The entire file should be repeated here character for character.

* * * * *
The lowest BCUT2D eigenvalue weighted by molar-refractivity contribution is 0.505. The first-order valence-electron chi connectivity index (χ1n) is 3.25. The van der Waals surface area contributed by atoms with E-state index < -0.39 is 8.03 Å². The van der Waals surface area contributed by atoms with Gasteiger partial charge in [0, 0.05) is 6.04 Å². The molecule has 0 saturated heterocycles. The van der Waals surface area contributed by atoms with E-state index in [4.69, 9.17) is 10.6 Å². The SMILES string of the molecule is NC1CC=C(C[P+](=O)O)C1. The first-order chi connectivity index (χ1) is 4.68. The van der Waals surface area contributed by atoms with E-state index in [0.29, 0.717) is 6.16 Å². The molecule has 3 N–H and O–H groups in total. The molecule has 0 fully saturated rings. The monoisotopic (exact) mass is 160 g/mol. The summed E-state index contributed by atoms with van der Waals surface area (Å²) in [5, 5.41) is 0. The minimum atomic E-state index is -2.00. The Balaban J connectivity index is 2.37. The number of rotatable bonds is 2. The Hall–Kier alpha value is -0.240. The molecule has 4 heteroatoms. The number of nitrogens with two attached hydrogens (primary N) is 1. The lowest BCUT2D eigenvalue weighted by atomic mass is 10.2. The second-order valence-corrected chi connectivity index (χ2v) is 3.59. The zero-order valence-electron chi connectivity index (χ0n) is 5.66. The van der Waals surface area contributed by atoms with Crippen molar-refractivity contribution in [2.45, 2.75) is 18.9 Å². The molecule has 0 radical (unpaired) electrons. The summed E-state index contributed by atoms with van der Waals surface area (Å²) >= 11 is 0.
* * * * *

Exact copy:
The lowest BCUT2D eigenvalue weighted by molar-refractivity contribution is 0.505. The first-order valence-electron chi connectivity index (χ1n) is 3.25. The van der Waals surface area contributed by atoms with E-state index < -0.39 is 8.03 Å². The van der Waals surface area contributed by atoms with Gasteiger partial charge in [0, 0.05) is 6.04 Å². The molecule has 0 saturated heterocycles. The van der Waals surface area contributed by atoms with E-state index in [4.69, 9.17) is 10.6 Å². The SMILES string of the molecule is NC1CC=C(C[P+](=O)O)C1. The first-order chi connectivity index (χ1) is 4.68. The van der Waals surface area contributed by atoms with E-state index in [0.29, 0.717) is 6.16 Å². The molecule has 3 N–H and O–H groups in total. The molecule has 0 fully saturated rings. The monoisotopic (exact) mass is 160 g/mol. The summed E-state index contributed by atoms with van der Waals surface area (Å²) in [5, 5.41) is 0. The minimum atomic E-state index is -2.00. The Balaban J connectivity index is 2.37. The number of rotatable bonds is 2. The Hall–Kier alpha value is -0.240. The molecule has 4 heteroatoms. The number of nitrogens with two attached hydrogens (primary N) is 1. The lowest BCUT2D eigenvalue weighted by atomic mass is 10.2. The second-order valence-corrected chi connectivity index (χ2v) is 3.59. The zero-order valence-electron chi connectivity index (χ0n) is 5.66. The van der Waals surface area contributed by atoms with Crippen molar-refractivity contribution in [2.45, 2.75) is 18.9 Å². The molecule has 0 radical (unpaired) electrons. The summed E-state index contributed by atoms with van der Waals surface area (Å²) >= 11 is 0.